Guest Post: 7 Reasons Why Teaching Is (Mostly) The Best Job In The World
A few weeks ago, you may remember Liz Gregory telling us why Summer was great. There was so much agreement with her in the 7 Reasons HQ that we just had to get her back on the sofa. Thankfully, Liz was only too keen to make a reappearance. And this time she’s bought along her box of chalks. Or are they marker pens? I can never tell when I’m sans contact lenses. If you didn’t check out Liz’s blog – Things To Do In Manchester – last time, then you better do it today. Unless you want detention. Right, enough of the stupid school quips, I’m off to the bike sheds.
1. Holidays (Part One). We may as well deal with any resentment up front, so we’ll start with holidays. I get 11 weeks per year. Teachers in schools get more. I understand that people in the real world get insultingly poor amounts of annual leave, and I feel bad about this. But no-one, anywhere (that includes you, Cameron) will take my glorious six-week summer off me.
2. Holidays (Part Two). Last year the afore-mentioned six week summer break began on July 7th. The Ashes series started on July 8th. This point needs no further expansion.
3. The Students. Yes, I know this one is hard to believe; even a cursory glance at The Daily Mail will indicate that the youth of today are a snarling, feral mass, pausing from their casual sex and drug-taking only to mug passing old ladies and commit knife crimes. You may be disappointed to learn that actually, today’s teenagers are pretty much the same as any other generation of teenagers: moody, unpredictable, funny, witty, charming…in short, they are good company. Although I do query some of their musical taste, and the overall aesthetics of wearing one’s jeans halfway down one’s backside.
4. Talking About What You Love, All Day Every Day. I teach English, which means that rather than answer telephones and push bits of paper around a desk all day, a typical Monday might include reading Wuthering Heights (and indeed performing the Kate Bush caterwauling classic as a Christmas treat), acting out bits of Streetcar Named Desire (Stellllaaaaaaa!), and teaching how to write scripts, articles or short stories….it’s amazing.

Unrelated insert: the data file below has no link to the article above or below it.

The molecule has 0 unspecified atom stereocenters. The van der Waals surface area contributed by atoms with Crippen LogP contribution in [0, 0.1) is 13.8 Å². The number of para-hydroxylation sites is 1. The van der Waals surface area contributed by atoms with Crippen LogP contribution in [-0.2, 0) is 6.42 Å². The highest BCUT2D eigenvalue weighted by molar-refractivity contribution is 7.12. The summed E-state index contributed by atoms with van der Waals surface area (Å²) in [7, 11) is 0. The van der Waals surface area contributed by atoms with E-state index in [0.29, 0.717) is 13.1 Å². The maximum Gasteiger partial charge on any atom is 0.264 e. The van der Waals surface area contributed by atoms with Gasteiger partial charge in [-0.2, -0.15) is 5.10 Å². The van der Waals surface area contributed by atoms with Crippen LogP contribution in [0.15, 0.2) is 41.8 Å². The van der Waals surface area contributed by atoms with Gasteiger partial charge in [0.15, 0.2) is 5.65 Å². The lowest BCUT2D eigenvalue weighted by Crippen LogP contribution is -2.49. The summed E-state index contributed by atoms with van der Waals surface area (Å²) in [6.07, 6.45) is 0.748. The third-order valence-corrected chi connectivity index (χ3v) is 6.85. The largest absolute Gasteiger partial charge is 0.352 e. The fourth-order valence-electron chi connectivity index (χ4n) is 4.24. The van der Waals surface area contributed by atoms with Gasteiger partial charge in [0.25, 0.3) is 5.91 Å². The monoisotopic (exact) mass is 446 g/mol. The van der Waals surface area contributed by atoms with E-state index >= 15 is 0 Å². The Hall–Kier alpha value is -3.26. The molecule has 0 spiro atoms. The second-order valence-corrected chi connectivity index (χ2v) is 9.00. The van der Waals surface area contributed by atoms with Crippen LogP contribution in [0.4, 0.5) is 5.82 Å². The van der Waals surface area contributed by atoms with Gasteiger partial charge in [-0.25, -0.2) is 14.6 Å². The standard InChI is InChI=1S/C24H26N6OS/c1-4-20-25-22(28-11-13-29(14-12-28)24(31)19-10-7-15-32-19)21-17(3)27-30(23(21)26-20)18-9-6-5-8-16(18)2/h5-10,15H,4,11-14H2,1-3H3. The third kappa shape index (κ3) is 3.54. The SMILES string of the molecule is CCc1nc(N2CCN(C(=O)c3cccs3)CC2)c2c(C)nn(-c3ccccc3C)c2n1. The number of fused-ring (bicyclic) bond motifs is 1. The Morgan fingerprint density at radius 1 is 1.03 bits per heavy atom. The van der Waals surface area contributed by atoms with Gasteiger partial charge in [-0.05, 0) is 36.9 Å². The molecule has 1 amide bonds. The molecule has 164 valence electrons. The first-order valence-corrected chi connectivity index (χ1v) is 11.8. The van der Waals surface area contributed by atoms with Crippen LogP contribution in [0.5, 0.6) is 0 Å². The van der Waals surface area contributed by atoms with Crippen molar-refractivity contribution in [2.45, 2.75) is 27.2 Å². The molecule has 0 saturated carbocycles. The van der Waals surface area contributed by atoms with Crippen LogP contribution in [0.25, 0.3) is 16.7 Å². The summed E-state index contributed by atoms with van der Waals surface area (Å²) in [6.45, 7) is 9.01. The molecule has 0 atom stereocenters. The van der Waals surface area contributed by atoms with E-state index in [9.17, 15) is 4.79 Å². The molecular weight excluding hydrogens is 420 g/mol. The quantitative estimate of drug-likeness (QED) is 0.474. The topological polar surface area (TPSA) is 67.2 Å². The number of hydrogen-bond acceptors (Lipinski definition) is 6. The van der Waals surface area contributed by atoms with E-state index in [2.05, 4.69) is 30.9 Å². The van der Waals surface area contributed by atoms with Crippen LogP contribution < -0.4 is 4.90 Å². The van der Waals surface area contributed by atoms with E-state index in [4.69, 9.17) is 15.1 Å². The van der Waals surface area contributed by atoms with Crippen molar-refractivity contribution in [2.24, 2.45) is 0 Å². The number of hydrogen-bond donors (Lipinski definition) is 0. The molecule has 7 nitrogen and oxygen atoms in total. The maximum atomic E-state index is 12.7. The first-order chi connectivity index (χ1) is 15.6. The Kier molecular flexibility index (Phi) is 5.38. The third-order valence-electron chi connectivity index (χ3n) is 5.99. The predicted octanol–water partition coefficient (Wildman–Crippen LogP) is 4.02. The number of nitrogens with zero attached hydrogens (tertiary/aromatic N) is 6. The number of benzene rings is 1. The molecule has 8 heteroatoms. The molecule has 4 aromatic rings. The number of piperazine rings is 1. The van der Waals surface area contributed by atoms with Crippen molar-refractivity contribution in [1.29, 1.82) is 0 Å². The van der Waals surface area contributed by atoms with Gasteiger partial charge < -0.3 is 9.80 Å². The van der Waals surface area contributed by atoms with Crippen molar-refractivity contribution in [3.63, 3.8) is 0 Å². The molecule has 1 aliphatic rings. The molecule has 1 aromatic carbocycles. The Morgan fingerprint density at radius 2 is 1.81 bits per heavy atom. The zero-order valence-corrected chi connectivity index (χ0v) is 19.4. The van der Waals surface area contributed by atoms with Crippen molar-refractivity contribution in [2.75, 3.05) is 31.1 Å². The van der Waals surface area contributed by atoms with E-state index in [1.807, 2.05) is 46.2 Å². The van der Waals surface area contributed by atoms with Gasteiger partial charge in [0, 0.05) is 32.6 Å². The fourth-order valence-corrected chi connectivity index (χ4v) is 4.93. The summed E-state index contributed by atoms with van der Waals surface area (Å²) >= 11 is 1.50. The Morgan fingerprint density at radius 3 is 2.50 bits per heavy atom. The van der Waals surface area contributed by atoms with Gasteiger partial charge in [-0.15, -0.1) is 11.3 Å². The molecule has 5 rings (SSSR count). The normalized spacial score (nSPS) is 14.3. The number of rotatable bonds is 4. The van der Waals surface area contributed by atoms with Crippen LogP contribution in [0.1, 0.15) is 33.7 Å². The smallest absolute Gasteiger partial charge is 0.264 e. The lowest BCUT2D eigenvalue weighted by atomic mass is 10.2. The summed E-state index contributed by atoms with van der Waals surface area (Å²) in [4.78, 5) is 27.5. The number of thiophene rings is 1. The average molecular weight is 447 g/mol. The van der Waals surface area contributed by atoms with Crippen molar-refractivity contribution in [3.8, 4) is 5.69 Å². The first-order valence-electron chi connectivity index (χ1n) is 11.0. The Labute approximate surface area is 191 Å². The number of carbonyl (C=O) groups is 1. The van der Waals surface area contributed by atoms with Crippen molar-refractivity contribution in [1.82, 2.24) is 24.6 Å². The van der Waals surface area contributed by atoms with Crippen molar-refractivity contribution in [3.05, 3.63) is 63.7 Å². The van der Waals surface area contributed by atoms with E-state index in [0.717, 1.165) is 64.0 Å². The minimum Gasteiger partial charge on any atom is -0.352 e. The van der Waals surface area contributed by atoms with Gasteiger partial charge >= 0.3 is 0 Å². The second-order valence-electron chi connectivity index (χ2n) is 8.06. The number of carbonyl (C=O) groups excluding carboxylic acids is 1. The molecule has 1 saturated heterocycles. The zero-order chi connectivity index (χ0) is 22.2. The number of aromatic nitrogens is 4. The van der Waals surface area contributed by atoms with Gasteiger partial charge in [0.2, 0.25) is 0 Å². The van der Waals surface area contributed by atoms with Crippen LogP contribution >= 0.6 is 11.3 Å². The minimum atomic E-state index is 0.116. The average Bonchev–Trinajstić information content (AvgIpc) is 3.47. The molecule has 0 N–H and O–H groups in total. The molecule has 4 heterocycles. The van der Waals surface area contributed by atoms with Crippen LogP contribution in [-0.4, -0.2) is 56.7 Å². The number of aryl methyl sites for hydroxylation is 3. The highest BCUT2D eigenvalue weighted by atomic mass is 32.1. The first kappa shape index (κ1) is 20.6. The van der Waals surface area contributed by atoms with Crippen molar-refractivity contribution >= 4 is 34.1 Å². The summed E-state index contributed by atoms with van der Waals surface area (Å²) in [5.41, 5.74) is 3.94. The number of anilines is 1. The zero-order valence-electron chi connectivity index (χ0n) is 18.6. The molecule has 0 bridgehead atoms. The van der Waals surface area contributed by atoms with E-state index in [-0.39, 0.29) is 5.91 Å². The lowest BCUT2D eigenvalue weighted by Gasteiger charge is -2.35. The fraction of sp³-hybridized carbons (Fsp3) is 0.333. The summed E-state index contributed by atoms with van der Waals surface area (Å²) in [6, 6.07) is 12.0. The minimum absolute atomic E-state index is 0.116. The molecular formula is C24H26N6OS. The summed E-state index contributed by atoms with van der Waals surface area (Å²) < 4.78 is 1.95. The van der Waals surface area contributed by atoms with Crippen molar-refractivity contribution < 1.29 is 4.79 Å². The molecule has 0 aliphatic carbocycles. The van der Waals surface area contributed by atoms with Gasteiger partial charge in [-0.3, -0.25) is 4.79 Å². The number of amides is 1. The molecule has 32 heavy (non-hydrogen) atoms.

5. Seasonal Celebrations. Christmas is fun, sure. Christmas in a college with hundreds of sixteen-year-olds who are desperately excited but are trying equally desperately not to show it is even better. Students are also very keen on the confectionary that tends to accompany such seasonal celebrations, and bring it in by the bucket load; there is surely not a teacher in existence who has not felt their waistband constrict at Easter or Christmas due to a surfeit of Quality Street.
6. Stationery. This may actually be specific to English teachers, but every September the pain of a new academic year is soothed by an almighty trip to Paperchase to stock up on novelty pens and notebooks with monkeys on. This is an essential part of teaching, and its impact on the economic stability of Britain must not be overlooked.
7. Students Suddenly Realising You’re Not Ninety. I am not particularly advanced in years, but to my youthful charges I may as well be approaching my hundred and twelfth birthday. Until, of course, you are spotted outside of work, wearing jeans, talking to friends, and maybe (gasp) drinking wine. This prompts much admiration, as students recognise you for what you truly are – a plucky old person with a life outside college. This will raise your kudos above every member of the maths and science departments almost instantly.